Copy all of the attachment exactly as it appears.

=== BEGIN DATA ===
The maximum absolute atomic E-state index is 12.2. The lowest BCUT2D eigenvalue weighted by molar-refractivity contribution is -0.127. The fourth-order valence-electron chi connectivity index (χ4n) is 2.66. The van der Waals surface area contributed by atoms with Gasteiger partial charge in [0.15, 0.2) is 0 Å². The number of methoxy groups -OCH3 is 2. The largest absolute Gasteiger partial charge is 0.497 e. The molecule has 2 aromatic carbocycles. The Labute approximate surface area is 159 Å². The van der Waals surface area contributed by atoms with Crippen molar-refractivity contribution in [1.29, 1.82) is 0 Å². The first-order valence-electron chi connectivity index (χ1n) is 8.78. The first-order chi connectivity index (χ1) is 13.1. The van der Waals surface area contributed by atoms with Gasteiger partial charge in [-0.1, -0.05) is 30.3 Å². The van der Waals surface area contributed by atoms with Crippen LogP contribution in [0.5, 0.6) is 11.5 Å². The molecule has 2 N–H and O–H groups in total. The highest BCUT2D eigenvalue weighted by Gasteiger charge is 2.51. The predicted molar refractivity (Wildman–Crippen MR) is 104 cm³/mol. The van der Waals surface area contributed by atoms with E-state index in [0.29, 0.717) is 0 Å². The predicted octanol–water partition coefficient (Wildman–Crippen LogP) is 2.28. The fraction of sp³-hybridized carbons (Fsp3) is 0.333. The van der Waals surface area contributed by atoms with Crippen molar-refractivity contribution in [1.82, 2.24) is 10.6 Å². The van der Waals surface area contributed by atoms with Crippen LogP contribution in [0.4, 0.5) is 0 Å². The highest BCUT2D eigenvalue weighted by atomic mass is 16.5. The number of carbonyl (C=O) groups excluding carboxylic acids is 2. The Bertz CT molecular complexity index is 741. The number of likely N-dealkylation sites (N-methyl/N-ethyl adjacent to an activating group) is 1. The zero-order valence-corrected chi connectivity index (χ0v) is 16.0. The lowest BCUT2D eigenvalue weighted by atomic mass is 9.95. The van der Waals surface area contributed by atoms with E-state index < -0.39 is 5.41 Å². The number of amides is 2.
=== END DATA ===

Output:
The maximum absolute atomic E-state index is 12.2. The lowest BCUT2D eigenvalue weighted by molar-refractivity contribution is -0.127. The fourth-order valence-electron chi connectivity index (χ4n) is 2.66. The van der Waals surface area contributed by atoms with Gasteiger partial charge in [0.15, 0.2) is 0 Å². The number of methoxy groups -OCH3 is 2. The largest absolute Gasteiger partial charge is 0.497 e. The molecule has 2 aromatic carbocycles. The Labute approximate surface area is 159 Å². The van der Waals surface area contributed by atoms with Crippen molar-refractivity contribution in [1.29, 1.82) is 0 Å². The first-order valence-electron chi connectivity index (χ1n) is 8.78. The first-order chi connectivity index (χ1) is 13.1. The van der Waals surface area contributed by atoms with Gasteiger partial charge in [-0.1, -0.05) is 30.3 Å². The van der Waals surface area contributed by atoms with Crippen LogP contribution in [0.5, 0.6) is 11.5 Å². The molecule has 2 N–H and O–H groups in total. The highest BCUT2D eigenvalue weighted by Gasteiger charge is 2.51. The predicted molar refractivity (Wildman–Crippen MR) is 104 cm³/mol. The van der Waals surface area contributed by atoms with E-state index in [0.29, 0.717) is 0 Å². The predicted octanol–water partition coefficient (Wildman–Crippen LogP) is 2.28. The fraction of sp³-hybridized carbons (Fsp3) is 0.333. The van der Waals surface area contributed by atoms with Crippen molar-refractivity contribution in [1.82, 2.24) is 10.6 Å². The van der Waals surface area contributed by atoms with Crippen LogP contribution in [0.4, 0.5) is 0 Å². The highest BCUT2D eigenvalue weighted by atomic mass is 16.5. The number of carbonyl (C=O) groups excluding carboxylic acids is 2. The Bertz CT molecular complexity index is 741. The number of likely N-dealkylation sites (N-methyl/N-ethyl adjacent to an activating group) is 1. The zero-order valence-corrected chi connectivity index (χ0v) is 16.0. The lowest BCUT2D eigenvalue weighted by atomic mass is 9.95. The van der Waals surface area contributed by atoms with E-state index < -0.39 is 5.41 Å². The number of amides is 2.